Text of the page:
I really liked the emphasis on the dragons - their varieties of breeds, their personalities, their ability to teach humans how to work with dragons instead of just treating them as flying horses to be broken to harness. I also loved the way the author had Temeraire be the one to encourage Lawrence, the reluctant academic, to read - well, the dragon couldn't hold the book or turn the pages, so Lawrence had to read to him! I also enjoyed seeing Lawrence's character development; he was not an especially likeable hero at the beginning, at least to me, but as he acknowledges his prejudices he changes his thinking and behavior accordingly, and not coincidentally, becomes more of a leader.
Looking forward to the rest of the trilogy....more
This book is a gem! It is meant as a reference book for those reading works of fiction written in/about victorian times, but I also enjoyed it as someThis book is a gem! It is meant as a reference book for those reading works of fiction written in/about victorian times, but I also enjoyed it as something (mostly) very interesting to read a chapter or section at a time - just pick something interesting out of the Table of Contents and read away. Or go to the very extensive Glossary to find the explanation of a word or term that has been driving you crazy in that novel you're reading.
I had fun reading this, and some sections were a lot more interesting than I expected. And I especially liked the numerous references the author made to many of the classics written in that era. Since I had just finished "Great Expectations" those references really 'jumped out' at me, and invariably gave me a better understanding of the meaning or law behind things such as the indenturing of apprentices (and also why the document was called an indenture). I know, I'm a word nerd, but I love stuff like this!...more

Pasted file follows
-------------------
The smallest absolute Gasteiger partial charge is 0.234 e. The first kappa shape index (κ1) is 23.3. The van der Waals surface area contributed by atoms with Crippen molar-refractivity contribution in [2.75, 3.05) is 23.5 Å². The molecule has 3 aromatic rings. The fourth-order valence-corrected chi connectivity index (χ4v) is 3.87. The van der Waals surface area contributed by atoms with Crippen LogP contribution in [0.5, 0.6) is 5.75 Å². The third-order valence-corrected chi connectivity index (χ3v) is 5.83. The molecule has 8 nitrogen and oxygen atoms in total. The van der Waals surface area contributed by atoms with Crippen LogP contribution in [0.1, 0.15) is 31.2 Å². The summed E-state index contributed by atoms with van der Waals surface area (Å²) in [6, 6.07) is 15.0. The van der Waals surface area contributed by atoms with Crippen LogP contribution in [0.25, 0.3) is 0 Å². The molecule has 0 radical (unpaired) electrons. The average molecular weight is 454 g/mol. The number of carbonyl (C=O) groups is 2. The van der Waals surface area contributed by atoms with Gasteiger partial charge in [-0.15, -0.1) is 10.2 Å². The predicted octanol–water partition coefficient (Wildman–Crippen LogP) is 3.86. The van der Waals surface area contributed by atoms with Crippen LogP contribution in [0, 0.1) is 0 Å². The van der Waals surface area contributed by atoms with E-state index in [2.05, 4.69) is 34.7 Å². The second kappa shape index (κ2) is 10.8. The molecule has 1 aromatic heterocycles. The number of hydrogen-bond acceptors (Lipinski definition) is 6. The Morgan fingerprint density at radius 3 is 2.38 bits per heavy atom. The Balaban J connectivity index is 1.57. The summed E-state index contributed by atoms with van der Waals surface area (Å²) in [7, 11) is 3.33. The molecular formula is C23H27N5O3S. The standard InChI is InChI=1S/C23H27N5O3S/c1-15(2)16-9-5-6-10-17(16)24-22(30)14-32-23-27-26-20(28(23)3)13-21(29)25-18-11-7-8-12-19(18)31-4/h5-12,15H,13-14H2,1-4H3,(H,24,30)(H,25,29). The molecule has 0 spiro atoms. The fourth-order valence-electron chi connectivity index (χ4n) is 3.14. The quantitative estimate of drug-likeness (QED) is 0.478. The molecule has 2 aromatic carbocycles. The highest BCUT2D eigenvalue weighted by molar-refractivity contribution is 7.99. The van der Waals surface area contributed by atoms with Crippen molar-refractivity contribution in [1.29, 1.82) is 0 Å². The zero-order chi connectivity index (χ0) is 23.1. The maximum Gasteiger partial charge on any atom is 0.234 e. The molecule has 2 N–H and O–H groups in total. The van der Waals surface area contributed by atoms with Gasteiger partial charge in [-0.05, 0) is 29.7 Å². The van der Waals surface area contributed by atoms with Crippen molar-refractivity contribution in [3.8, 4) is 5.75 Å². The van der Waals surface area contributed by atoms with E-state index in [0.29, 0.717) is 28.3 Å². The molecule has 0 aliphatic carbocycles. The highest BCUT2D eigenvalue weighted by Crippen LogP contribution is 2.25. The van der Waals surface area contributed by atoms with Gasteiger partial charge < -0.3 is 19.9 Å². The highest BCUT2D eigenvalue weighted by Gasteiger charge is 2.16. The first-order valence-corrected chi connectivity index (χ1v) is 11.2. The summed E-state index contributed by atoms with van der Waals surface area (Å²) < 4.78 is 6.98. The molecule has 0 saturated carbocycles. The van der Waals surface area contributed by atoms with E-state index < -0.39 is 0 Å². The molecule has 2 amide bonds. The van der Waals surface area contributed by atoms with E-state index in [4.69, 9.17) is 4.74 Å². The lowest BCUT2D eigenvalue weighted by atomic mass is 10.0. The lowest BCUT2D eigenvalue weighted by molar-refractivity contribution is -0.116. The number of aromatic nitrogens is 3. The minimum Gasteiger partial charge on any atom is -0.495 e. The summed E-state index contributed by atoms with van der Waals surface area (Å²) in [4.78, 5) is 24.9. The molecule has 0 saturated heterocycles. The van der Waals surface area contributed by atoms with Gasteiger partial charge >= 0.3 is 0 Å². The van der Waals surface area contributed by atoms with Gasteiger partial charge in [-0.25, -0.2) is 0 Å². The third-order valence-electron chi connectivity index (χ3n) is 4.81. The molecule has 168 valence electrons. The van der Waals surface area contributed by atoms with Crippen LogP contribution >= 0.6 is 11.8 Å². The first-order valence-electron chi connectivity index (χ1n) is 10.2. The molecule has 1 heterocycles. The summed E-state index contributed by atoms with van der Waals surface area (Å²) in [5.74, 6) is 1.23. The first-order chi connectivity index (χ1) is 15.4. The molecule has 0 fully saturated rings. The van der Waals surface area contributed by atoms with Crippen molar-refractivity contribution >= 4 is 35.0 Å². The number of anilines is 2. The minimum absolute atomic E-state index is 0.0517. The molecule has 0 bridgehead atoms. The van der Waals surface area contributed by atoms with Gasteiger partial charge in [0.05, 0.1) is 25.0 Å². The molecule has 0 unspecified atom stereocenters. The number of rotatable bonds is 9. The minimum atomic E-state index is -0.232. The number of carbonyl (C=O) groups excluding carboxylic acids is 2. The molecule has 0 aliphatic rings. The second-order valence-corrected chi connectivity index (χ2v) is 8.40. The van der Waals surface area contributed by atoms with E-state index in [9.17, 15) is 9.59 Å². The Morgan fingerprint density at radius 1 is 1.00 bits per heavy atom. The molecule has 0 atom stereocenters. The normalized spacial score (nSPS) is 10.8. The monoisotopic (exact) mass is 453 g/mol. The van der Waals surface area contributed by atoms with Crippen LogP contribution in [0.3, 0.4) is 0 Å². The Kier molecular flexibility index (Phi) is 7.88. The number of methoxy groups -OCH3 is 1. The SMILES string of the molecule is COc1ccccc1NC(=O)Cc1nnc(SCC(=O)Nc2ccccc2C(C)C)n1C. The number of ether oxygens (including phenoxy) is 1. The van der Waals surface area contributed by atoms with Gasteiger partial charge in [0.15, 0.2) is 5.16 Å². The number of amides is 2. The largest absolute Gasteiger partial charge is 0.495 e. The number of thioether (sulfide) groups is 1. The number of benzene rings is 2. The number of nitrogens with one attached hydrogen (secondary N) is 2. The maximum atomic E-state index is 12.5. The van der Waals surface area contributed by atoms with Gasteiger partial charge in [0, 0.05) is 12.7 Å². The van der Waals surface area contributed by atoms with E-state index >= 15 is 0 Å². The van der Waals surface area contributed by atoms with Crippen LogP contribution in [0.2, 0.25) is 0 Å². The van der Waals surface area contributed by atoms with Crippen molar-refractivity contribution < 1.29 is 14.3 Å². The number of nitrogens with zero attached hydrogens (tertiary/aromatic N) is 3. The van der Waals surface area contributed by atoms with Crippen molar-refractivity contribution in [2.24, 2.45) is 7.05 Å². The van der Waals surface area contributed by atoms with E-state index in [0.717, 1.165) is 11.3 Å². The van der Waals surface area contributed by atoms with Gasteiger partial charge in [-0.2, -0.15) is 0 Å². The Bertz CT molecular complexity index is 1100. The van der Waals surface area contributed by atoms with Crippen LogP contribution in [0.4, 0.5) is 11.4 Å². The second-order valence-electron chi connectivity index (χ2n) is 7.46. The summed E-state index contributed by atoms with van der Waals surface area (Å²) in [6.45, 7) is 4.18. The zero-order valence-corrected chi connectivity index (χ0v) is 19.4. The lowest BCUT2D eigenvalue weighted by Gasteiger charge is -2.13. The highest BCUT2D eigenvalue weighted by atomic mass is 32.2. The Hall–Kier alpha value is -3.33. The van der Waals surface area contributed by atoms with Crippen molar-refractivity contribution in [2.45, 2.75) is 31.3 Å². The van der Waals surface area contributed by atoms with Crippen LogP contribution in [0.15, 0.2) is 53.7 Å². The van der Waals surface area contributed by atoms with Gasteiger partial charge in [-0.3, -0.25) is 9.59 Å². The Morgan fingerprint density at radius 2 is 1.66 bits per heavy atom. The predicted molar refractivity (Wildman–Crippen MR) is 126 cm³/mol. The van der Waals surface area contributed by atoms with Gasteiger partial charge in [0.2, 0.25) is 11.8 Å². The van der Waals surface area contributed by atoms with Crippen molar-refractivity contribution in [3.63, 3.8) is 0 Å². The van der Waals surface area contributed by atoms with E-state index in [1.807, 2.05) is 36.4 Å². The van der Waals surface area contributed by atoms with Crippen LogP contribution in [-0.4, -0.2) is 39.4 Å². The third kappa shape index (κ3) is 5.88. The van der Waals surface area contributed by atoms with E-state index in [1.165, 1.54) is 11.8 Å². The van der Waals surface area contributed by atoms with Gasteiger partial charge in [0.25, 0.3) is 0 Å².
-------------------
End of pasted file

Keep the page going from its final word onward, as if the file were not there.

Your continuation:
I'm really glad that this was not required reading in high school or college, or I might have had those memories getting in the way of my total immersI'm really glad that this was not required reading in high school or college, or I might have had those memories getting in the way of my total immersion in this book. I did see a movie version many years ago, so it was not an unknown tale. I chose to listen to the book rather than sit down & read it, so I was able to continue the story even while physically doing those mindless tasks. I think that actually helped me concentrate more on what was happening to the characters and to the countries, and to be even more appalled at the mindless frenzy and violence of the French Revolution - not to mention the lengths that the human being will go to in retribution. It has happened too often throughout history....more